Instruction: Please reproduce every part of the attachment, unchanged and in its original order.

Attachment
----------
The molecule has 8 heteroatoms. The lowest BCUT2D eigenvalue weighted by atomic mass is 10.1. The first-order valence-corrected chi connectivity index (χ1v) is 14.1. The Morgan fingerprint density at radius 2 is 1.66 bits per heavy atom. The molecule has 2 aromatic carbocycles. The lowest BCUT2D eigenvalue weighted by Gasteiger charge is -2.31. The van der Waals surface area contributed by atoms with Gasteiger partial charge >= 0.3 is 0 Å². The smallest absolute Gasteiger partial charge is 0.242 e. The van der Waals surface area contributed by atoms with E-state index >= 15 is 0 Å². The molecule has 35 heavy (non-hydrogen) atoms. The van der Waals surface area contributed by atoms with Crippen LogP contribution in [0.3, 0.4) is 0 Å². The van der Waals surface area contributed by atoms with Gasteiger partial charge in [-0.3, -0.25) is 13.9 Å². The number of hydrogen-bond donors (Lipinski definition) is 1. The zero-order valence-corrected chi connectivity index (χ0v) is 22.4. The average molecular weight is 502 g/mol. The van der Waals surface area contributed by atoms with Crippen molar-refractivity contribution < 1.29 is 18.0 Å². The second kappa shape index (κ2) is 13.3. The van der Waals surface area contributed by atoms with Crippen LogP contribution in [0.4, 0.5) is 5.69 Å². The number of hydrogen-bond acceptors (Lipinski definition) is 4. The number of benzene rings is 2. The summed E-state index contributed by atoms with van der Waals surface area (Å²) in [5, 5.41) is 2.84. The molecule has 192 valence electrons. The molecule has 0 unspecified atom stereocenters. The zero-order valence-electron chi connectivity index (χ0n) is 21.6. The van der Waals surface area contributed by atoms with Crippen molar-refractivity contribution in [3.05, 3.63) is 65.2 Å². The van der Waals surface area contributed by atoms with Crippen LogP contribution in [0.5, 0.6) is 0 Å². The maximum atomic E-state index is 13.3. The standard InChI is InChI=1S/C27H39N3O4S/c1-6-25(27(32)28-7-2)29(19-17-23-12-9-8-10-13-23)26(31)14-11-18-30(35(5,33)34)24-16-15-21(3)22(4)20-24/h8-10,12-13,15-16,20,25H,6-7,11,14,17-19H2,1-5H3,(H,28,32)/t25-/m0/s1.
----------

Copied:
The molecule has 8 heteroatoms. The lowest BCUT2D eigenvalue weighted by atomic mass is 10.1. The first-order valence-corrected chi connectivity index (χ1v) is 14.1. The Morgan fingerprint density at radius 2 is 1.66 bits per heavy atom. The molecule has 2 aromatic carbocycles. The lowest BCUT2D eigenvalue weighted by Gasteiger charge is -2.31. The van der Waals surface area contributed by atoms with Gasteiger partial charge >= 0.3 is 0 Å². The smallest absolute Gasteiger partial charge is 0.242 e. The van der Waals surface area contributed by atoms with E-state index >= 15 is 0 Å². The molecule has 35 heavy (non-hydrogen) atoms. The van der Waals surface area contributed by atoms with Crippen LogP contribution in [0.3, 0.4) is 0 Å². The van der Waals surface area contributed by atoms with Gasteiger partial charge in [-0.3, -0.25) is 13.9 Å². The number of hydrogen-bond donors (Lipinski definition) is 1. The zero-order valence-corrected chi connectivity index (χ0v) is 22.4. The average molecular weight is 502 g/mol. The van der Waals surface area contributed by atoms with Crippen molar-refractivity contribution < 1.29 is 18.0 Å². The second kappa shape index (κ2) is 13.3. The van der Waals surface area contributed by atoms with Crippen LogP contribution in [0.4, 0.5) is 5.69 Å². The number of hydrogen-bond acceptors (Lipinski definition) is 4. The number of benzene rings is 2. The summed E-state index contributed by atoms with van der Waals surface area (Å²) in [5, 5.41) is 2.84. The molecule has 192 valence electrons. The molecule has 0 unspecified atom stereocenters. The zero-order valence-electron chi connectivity index (χ0n) is 21.6. The van der Waals surface area contributed by atoms with Crippen molar-refractivity contribution in [3.05, 3.63) is 65.2 Å². The van der Waals surface area contributed by atoms with Crippen LogP contribution in [0.5, 0.6) is 0 Å². The maximum atomic E-state index is 13.3. The standard InChI is InChI=1S/C27H39N3O4S/c1-6-25(27(32)28-7-2)29(19-17-23-12-9-8-10-13-23)26(31)14-11-18-30(35(5,33)34)24-16-15-21(3)22(4)20-24/h8-10,12-13,15-16,20,25H,6-7,11,14,17-19H2,1-5H3,(H,28,32)/t25-/m0/s1.